About 3.3 billion people - half of the world's population - are at risk of malaria. Every year, this leads to about 250 million malaria cases and nearly one million deaths. People living in the poorest countries are the most vulnerable.
Malaria is caused by a parasite called Plasmodium, which is transmitted via the bites of infected mosquitoes. In the human body, the parasites multiply in the liver, and then infect red blood cells.
Symptoms of malaria include fever, headache, and vomiting, and usually appear between 10 and 15 days after the mosquito bite. If not treated, malaria can quickly become life-threatening by disrupting the blood supply to vital organs. In many parts of the world, the parasites have developed resistance to a number of malaria medicines.
Key interventions to control malaria include: prompt and effective treatment with artemisinin-based combination therapies; use of insecticidal nets by people at risk; and indoor residual spraying with insecticide to control the vector mosquitoes.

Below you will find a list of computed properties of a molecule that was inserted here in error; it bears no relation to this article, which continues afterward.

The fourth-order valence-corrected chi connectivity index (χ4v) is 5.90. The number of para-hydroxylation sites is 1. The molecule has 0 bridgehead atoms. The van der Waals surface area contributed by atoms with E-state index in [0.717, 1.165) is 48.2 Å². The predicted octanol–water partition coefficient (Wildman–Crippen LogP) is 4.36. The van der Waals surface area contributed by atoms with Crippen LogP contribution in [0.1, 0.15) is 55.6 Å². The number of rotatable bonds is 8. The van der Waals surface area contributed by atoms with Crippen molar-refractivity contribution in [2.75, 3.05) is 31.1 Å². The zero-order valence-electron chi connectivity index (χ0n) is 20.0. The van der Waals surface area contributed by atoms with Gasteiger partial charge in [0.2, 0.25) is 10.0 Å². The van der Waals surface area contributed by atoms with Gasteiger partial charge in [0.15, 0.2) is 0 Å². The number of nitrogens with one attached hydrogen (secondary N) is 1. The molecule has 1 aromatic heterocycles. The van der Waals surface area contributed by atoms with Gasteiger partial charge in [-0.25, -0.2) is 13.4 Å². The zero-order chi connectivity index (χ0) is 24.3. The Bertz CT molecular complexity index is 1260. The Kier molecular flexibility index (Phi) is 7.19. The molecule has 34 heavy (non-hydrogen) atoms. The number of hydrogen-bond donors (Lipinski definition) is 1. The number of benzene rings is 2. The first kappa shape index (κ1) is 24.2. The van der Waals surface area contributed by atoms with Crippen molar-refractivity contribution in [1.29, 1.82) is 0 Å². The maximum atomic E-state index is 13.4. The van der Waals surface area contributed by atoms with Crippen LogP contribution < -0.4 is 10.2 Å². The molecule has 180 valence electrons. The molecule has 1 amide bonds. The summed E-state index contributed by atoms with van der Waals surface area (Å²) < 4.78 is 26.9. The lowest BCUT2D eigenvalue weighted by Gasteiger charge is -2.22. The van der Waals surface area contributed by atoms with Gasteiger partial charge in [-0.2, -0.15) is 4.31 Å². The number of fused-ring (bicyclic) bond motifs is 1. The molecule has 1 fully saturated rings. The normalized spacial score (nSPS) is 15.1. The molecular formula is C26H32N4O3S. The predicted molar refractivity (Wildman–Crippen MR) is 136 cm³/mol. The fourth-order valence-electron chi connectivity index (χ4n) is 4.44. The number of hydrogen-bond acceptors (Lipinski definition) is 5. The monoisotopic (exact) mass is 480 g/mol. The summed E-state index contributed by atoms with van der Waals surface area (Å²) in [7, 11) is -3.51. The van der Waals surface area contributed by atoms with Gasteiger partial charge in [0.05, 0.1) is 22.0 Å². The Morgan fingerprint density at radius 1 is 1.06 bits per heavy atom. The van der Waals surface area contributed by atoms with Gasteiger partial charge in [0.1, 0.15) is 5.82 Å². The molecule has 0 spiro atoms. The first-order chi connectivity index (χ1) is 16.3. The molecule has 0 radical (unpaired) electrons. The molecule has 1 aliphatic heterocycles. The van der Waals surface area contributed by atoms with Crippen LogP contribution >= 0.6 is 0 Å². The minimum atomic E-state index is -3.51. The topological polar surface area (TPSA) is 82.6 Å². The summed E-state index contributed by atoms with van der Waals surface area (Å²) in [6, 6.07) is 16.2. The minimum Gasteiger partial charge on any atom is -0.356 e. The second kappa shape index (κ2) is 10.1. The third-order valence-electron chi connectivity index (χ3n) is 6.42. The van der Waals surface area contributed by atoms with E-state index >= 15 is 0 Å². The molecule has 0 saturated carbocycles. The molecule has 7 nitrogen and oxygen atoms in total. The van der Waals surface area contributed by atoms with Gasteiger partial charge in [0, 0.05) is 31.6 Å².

TDR related research
TDR supports research on this disease. For more information, visit these research sections:
New guide for strengthening community health care worker programmes
Review finds operational research opportunities to control and eliminate malaria
TDR publications and articles
WHO informal consultation on fever management in peripheral health care settings: A global review of evidence and practice
Pre-referral rectal artesunate treatment of childhood malaria in the community
Malaria Rapid Diagnostic Test Performance - Results of WHO product testing of malaria RDTs: Round 4 (2012)
Community case management of malaria in urban settings